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[REV 25-NOV-2014]

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Palace Laundry: 1925

Palace Laundry: 1925

Washington, D.C., circa 1925. "Palace Laundry." 1811 Adams Mill Road N.W. National Photo Company Collection glass negative. View full size.

On Shorpy:
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Disc wheels

The large car with the disc wheels is a 1929 Nash. Their ad stressed the fact that their motor had seven main bearings making it exceptionally smooth.

Not a Studebaker

The first car is definitely NOT a Studebaker of any year or model. Nothing matches up including body shape, cowl lights radiator shell. Not sure what it is, but sure what it isn't!

The Missing Half Year & The Unknown

The first car is a 1928 1/2 Studebaker. The long hood length indicates this is actually a President 8 (the Dictator was on a much shorter wheelbase).

The 1928 1/2 year models had a new narrower radiator design and a very short visor (military style) over the windshield. The wheels are also unusual, but they are not unique to this year (they were definitely available in 1927 and both 1928 model years).

The 1929 closed Studebaker models had a curved "A" post at the windshield so it is easy to identify this as a 1928 1/2 year model.

The second car does not appear to be a Hudson. On almost all Hudson's the Hudson triangle is visible on the hubcaps. I cannot see any here (but the photo also does not show the hubcaps as clearly as I would like). Also, the front of the grill should have a flat portion below the corporate logo for a Hudson. Lastly, I cannot find any pictures of a Hudson with the large number of vertical louvers on the hood as seen here.

I would have guessed the second car as a Lincoln, but the grill also does not match. I have not been able to determine the exact make of the second car.

(P.S. Based on the previously posted information should the title be updated to reflect the year 1928 or 1929 as well as the caption?)

Palace Laundry

The Palace Laundry and the Redskins have something in common -- both were owned by George Preston Marshall. In fact, Marshall's profitable laundry chain (which had more than 50 stores at its peak) enabled him to buy a pro football team, the Boston Redskins, which he moved to his hometown of Washington in 1937.

Incidentally, the Palace Laundry's slogan was "Long live linen."

Crazy Coincidence

I was going thru the DC 1935 Addresses and found that the relative I was researching was working at the Palace Laundry then. Thanks for posting the photo.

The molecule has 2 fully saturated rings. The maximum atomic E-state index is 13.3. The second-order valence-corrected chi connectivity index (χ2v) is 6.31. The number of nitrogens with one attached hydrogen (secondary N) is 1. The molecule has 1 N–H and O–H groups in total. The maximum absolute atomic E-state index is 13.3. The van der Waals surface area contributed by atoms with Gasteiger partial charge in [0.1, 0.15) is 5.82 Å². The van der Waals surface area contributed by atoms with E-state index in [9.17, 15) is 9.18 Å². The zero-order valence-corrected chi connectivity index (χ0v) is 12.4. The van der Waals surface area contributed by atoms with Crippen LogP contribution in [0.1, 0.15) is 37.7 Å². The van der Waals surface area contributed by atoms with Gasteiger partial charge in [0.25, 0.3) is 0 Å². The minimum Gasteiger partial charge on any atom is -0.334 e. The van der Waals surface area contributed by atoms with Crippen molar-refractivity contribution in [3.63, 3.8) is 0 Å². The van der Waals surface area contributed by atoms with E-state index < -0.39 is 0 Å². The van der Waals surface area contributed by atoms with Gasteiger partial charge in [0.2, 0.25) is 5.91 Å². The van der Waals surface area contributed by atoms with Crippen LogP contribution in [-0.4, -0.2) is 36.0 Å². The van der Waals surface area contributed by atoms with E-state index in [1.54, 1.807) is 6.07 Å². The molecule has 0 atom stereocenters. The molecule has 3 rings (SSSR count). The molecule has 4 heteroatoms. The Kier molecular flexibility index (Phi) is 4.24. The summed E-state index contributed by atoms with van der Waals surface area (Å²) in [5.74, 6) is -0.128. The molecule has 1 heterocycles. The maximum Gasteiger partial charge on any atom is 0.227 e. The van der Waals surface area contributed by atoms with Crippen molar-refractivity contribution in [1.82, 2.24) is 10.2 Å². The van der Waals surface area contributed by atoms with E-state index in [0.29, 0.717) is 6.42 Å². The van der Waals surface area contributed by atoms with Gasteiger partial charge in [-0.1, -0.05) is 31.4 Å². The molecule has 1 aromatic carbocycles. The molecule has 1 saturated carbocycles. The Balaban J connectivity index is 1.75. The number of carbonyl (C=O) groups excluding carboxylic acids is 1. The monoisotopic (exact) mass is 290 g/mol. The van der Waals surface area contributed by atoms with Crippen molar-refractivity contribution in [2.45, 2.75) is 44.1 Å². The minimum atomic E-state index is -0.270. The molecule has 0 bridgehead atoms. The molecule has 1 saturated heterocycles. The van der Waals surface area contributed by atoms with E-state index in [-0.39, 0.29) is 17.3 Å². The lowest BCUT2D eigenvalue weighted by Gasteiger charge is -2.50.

This is in an area now referred to as Adams-Morgan, party central for people in their 20s. I can't recall the name of the cafe on the left but it's big with the local kickball league.

Cars II

Thanks for the info. I thought I'd give it a shot since noone else did. I'm not too familier with '10s and '20s cars. '40s and '50s cars I can name in an instant.


I think both cars are GM products. The one on the left looks like a GM product from 1927-1931, it's looks similar to a 1927 Buick and the car on the right looks like a 1919 Buick. I'm not 100% sure.

[Neither one is from GM. The car on the left is a circa 1928 Studebaker Dictator. The one on the right is a Hudson. - Dave]

Slight Anomalies?

Two things struck me about this photo. First was the font used for the "Palace Laundry." In cursive, with all lowercase letters, it seems more like something from the 1940's or 1950's. Quite unusual, I think, for the time.

Second is the dark sedan on our left. It looks just slightly later than 1925; with its curved, not squared, roof lines, I would have guessed it as a 1927 or 1928 model.

[It could be 1928. "Circa" means "around" or "approximately." Where are the car experts? - Dave]

McCrory 5 & 10?

Could that be a McCrory 5 & 10 on the left?

[Sanitary Grocery. - Dave]


Can someone identify the cars?

Tree Sign

I've never seen a tree used as a signpost like this one -- ONE WAY DO NOT ENTER, wired about the trunk. The D.C. city traffic managers were obviously "green" long before their time.

Trendy neighborhood

There's a BB&T bank occupying the building to the right with the arched windows. That peculiar window that's halfway in the stone facade and half in the red brick is still there. There seems to be a cafe in the buildings to the left.

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SHORPY HISTORICAL PHOTO ARCHIVE | History in HD is a vintage photo archive featuring thousands of high-definition images from the 1850s to 1960s. (Available as fine-art prints from the Shorpy Archive.) The site is named after Shorpy Higginbotham, a teenage coal miner who lived 100 years ago.

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